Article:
Archive for August, 2015

The 1987 movie Princess Bride includes this conversation between the Albino and the hero of the story, Westley inside the Pit of Despair:

Pit-of-Despair-wordsWestley: Where am I?
The Albino: [raspy voice] The Pit of Despair! Don’t even think…
[clears throat]
The Albino: … don’t even think about trying to escape. The chains are far too thick. Don’t dream of being rescued, either; the only way in is secret. Only the Prince, the Count, and I know how to get in and out.
Westley: So I’m here till I die?
The Albino: Until they kill you, yeah.
Westley: Then why bother curing me?
The Albino: Well, the Prince and Count always insist on everyone being healthy before they’re broken.
Westley: So it’s to be torture?
The Albino: [nods enthusiastically]
Westley: I can cope with torture.
The Albino: [shakes head enthusiastically]
Westley: Don’t believe me?
The Albino: You survived the Fire Swamp, so you must be very brave, but no one withstands The Machine.

Unfortunately, few of us would cope with the pit of despair with as much nonchalance as Westley. For most of us, the pit of despair is a dark place where there’s no humour. American author Erwin McManus said: “I realize that I live on the bubble of insanity. I feel the weight of human suffering, loneliness and despair on me all the time. It’s not getting easier; if anything, it’s always right on the edge of my skin.”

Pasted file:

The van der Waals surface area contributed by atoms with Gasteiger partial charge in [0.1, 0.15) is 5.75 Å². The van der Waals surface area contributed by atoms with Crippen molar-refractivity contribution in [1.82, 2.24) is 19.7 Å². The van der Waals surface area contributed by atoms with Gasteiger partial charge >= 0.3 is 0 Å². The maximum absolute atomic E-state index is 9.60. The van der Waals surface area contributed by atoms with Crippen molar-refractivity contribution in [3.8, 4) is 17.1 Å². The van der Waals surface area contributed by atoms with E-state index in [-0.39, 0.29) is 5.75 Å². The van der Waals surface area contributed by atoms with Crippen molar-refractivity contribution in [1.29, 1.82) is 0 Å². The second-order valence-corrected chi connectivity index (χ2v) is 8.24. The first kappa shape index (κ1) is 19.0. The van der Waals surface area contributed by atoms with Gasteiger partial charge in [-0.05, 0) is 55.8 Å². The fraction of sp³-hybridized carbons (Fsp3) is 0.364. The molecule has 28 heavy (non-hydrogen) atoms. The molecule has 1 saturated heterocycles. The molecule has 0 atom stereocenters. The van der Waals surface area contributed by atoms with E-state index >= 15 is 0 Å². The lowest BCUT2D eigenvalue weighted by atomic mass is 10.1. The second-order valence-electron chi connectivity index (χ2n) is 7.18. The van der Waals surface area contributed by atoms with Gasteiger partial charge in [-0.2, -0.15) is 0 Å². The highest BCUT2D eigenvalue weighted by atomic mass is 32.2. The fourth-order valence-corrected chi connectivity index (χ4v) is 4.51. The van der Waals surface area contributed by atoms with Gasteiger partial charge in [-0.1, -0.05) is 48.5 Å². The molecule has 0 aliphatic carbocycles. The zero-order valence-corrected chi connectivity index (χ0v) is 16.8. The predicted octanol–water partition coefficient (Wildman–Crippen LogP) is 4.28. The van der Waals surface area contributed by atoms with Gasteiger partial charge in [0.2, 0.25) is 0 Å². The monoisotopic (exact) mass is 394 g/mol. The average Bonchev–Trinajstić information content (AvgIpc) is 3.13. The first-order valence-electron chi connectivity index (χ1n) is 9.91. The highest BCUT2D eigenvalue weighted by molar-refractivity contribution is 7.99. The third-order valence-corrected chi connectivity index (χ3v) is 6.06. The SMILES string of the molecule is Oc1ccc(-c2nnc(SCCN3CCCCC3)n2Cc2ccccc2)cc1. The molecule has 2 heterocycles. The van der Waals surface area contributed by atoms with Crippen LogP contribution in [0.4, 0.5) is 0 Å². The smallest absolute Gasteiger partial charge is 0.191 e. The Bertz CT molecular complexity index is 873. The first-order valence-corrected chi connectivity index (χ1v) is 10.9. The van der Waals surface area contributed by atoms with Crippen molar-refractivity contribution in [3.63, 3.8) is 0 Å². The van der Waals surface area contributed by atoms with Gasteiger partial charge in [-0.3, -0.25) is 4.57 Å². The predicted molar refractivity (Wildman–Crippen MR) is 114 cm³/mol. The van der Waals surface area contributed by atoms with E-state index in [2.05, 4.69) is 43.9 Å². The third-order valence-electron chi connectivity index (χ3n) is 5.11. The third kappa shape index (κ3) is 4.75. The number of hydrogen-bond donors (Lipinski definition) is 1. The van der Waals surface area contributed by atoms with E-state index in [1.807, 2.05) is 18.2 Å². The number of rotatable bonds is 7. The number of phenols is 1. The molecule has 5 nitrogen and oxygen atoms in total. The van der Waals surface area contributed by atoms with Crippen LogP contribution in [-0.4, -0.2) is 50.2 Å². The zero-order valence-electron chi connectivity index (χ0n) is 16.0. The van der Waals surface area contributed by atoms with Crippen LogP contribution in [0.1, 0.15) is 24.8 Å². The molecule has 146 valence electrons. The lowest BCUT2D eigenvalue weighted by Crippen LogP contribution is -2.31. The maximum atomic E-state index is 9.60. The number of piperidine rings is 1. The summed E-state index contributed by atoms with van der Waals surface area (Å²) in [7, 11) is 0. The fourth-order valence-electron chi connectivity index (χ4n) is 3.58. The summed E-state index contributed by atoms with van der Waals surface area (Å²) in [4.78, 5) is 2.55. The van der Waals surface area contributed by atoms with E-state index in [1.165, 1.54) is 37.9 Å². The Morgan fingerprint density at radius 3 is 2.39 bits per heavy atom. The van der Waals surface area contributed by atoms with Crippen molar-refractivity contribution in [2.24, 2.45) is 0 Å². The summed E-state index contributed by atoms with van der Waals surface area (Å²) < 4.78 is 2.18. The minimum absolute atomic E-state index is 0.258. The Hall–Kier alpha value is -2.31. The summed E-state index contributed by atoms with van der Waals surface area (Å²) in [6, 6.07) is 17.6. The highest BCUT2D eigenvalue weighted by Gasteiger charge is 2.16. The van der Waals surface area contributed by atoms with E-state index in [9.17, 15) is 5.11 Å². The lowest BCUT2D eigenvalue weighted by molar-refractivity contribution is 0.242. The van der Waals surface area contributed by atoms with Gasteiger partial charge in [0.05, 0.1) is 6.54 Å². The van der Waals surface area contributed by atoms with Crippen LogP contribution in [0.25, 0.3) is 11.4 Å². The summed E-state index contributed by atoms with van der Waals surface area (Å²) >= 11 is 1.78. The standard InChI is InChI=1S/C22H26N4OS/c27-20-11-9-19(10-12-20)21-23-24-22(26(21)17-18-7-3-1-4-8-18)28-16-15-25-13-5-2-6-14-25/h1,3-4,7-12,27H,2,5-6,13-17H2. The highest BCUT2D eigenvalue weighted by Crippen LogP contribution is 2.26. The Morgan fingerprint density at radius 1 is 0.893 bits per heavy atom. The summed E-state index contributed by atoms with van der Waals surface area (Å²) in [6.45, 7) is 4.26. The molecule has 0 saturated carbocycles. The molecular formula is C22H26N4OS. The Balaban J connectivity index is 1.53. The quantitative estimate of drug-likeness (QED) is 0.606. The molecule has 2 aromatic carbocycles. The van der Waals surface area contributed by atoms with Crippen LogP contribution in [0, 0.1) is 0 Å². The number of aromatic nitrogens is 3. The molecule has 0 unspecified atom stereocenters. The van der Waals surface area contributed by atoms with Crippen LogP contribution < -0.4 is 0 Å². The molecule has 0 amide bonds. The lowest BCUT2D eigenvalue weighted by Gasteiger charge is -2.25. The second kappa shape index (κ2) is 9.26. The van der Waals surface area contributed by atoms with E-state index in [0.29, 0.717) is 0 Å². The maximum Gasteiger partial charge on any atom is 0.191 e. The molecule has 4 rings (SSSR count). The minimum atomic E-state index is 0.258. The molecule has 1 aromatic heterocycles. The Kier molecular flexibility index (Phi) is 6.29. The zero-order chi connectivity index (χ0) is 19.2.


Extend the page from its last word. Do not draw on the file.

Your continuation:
The Bible is a book that addresses life as it really is: There is the story of Elijah who experienced one of the high points of his career, then the next minute is sitting under a Broom Tree in deep depression. Jonah was another who hid away in deep depression, once again, after he had experienced a high point in his career.

The interesting thing is that in neither case did God accuse these men or blame them for their situation. In fact  Elijah’s case he fed him and allowed him to sleep – perhaps aware that one of the solutions to despair is simply dealing with the physical need for food and rest.

But for my part the Apostle Paul hit the nail on the head when he described the groaning of creation, a great picture of that pit of despair. Paul then goes on to explain how the Holy Spirit goes down into that pit of despair with us and, when we don’t know what to say to God, groans with us.

In the same way the Spirit also comes to help us, weak as we are. For we do not know how we ought to pray; the Spirit himself pleads with God for us in groans that words cannot express.  And God, who sees into our hearts, knows what the thought of the Spirit is; because the Spirit pleads with God on behalf of his people and in accordance with his will.

It’s a great encouragement to me to know that no matter how deep we go into that pit, God looks on us with compassion, he enters the pit with us and leads us out in hope.

Advertisements

384927-slim-dustyIf you’ve been around country music in Australia for any length of time you’d be familiar with Slim Dusty. His career as a country music entertainer spanned nearly seven decades. One of his early songs went like this:

And the biggest disappointment in the family was me
The only twisted branch upon our good old family tree
I just couldn’t be the person they expected me to be
And the biggest disappointment in the world was me

Why do people think like that? Why would we tell ourselves that we’re a disappointment to our loved ones? Why would we listen to the little voice in our heads that says we’re inadequate, we’re not good enough, we’re a failure?

It’s something called shame.